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Now we are going to cut our chosen shape from the clay. You can buy specialist cutters for use with Silver Art Clay but there are also a variety of other objects that you can use for the same purpose. Sugar Craft Cutters and children’s modelling clay cutters are good and we have even used a heart shaped pencil sharpener from a Christmas Cracker, just be aware of size as these do trend to be quite big.

Here we are using a circle cutter. A good tip is to look at the pattern in your clay and cut your shape from your preferred section of pattern. Also, with ear rings, it’s important to remember that if you want them to match; you will need to cut your second shape from the same part of the textured pattern.

Place your cutter over the clay, where you want to take your shape from and press down firmly but gently.

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Remove your cutter from the piece, taking care to ensure that you don’t damage the edges of your shape.







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Remove the scrap clay from your work surface making sure that you wrap it carefully to keep it moist and use a craft knife or any other implement with a sharp edge to lift your piece from your work surface. If you have used oil, then it should lift off easily. If you are having difficulties then work around the piece loosening the edges before trying to lift the whole.





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If you have used a large cutter, it is likely that you will have cut only 1 shape from your rolled clay. So now you need to work your left over clay between your fingers to remove any air and work it back into a ball. Now repeat the process of rolling, texturing and cutting to create your second ear ring.





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If your shape was smaller then you will have been able to cut 2 or maybe more shapes from a single roll. Here we have worked our scraps together after cutting out 2 large circles and have cut 2 smaller shapes to use in the same pair of ear rings using exactly the same process as described above.

For this pair of ear rings we have made 2 large textured circles, 2 smaller untextured circles and 2 smaller textured squares.

It will be necessary to have holes in the pieces that we have made so that they can be linked together to form the ear rings. Later, we will do this with a hand drill but if you don’t have one, now is the time to make your holes using a toothpick gently pushed through the wet clay in the place where you want the hole to be in your finished piece.


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Your pieces are now ready to be dried. There are a variety of ways to do this, air dry them over night, or if you are impatient to carry on like we are, then you can use a hair dryer, or 20 minutes in your oven.  It is particularly important to ensure that the clay is fully dry to avoid any popping during the firing stage which will damage your piece.




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It is now very important to take care of your pieces, once dried they become quite sensitive to knocks and drops and although broken pieces can be repaired using a little sliver clay paste, known as slip, applied with a brush, if you treat them with care, your dried pieces will be just fine as you continue to work with them to get the finish you want.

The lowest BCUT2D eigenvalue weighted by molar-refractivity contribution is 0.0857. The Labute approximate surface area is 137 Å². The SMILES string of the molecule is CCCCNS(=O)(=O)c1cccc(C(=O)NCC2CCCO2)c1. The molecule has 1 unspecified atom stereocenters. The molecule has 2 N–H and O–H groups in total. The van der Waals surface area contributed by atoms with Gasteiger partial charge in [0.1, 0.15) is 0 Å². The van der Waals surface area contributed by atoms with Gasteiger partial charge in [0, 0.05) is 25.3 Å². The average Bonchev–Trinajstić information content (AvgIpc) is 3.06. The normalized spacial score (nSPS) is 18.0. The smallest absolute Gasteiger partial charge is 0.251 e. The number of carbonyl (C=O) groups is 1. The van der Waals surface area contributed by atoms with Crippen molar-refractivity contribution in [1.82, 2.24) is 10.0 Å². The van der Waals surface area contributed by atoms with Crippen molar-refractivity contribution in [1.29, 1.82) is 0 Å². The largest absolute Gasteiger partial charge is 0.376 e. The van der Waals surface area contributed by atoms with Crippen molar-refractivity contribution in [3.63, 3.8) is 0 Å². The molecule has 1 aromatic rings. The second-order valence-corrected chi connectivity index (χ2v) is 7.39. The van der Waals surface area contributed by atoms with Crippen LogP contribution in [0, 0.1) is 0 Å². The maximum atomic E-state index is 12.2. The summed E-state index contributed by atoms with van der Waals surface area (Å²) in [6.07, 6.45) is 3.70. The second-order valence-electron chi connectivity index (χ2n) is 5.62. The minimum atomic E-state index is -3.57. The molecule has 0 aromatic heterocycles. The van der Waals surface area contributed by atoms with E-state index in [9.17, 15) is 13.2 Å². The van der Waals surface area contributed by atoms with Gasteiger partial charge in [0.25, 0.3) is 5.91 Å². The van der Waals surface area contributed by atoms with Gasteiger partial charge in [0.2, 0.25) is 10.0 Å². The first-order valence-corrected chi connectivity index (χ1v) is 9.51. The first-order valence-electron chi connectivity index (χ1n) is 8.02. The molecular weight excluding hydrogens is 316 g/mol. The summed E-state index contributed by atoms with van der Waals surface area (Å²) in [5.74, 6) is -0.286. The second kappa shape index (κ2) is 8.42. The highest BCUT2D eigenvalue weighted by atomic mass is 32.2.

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When the clay is dry, but before it is fired, is a good time to work on your piece to achieve the finished look that you want. In particular, look at the edges, any uneven or pointed edges can be smoothed out using a fine grade of sand paper and smooth surfaces can be gently rubbed over to achieve a more satisfactory finish.





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Once you are satisfied that your piece is how you want it to be, it is time to fire it. We use a blow torch, you can also use a kiln. However, at home a kitchen or crème brulee torch will do the job just as well on pieces that weigh 25 grams or less.

Make sure to place your piece on a fire proof surface such as a soldering board. A fire brick is a cheap and easily obtained alternative. Place this on a heat resistant surface, such as your cooker top so that if your piece should roll off whilst still hot it will not damage the surface. We use vermiculate both to support the piece during firing and to prevent it from rolling away. And finally, before you start tie any long hair or loose clothing out of the way.


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Gently heat your piece using your torch. It will initially catch fire but don’t panic, this is normal, as the bonding agent in the clay burns away. As your piece gets hotter it will become peachy in colour. Depending on the weigh of your piece, you will need to maintain this colour for 1 to 2 minutes taking great care not to melt it! If it becomes too hot, the surface will start to take on a shiny liquid like appearance, move the torch away briefly, allowing your piece to cool back to a peachy colour and then point the torch back again.

Allow your piece to cool. Don’t immerse it in water or pickle, just leave it to cool for a few minutes.


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Once cooled, your piece will be white in appearance. Use a brass brush and some running water to polish the surface to reveal the silver.






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If you didn’t make your holes for connecting your pieces together when your clay was wet, now is the time to do it. You will need a centre punch, hammer, finger clamp and hand drill with a 1 mm drill bit.

Place the centre punch on to your piece, where you want to make the hole and gently tap it with the hammer. This will make a small indent in your piece to guide the drill bit through.





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Place your piece in the finger clamp to hold it steady and put the drill bit into the indentation made by the centre punch and drill your hole.








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If you have attended any of our silversmithing or wirework courses or viewed our online wirework course, you will know how to make jump rings. If you don’t want to make your own, they are easily obtained from craft shops and jewellery making suppliers.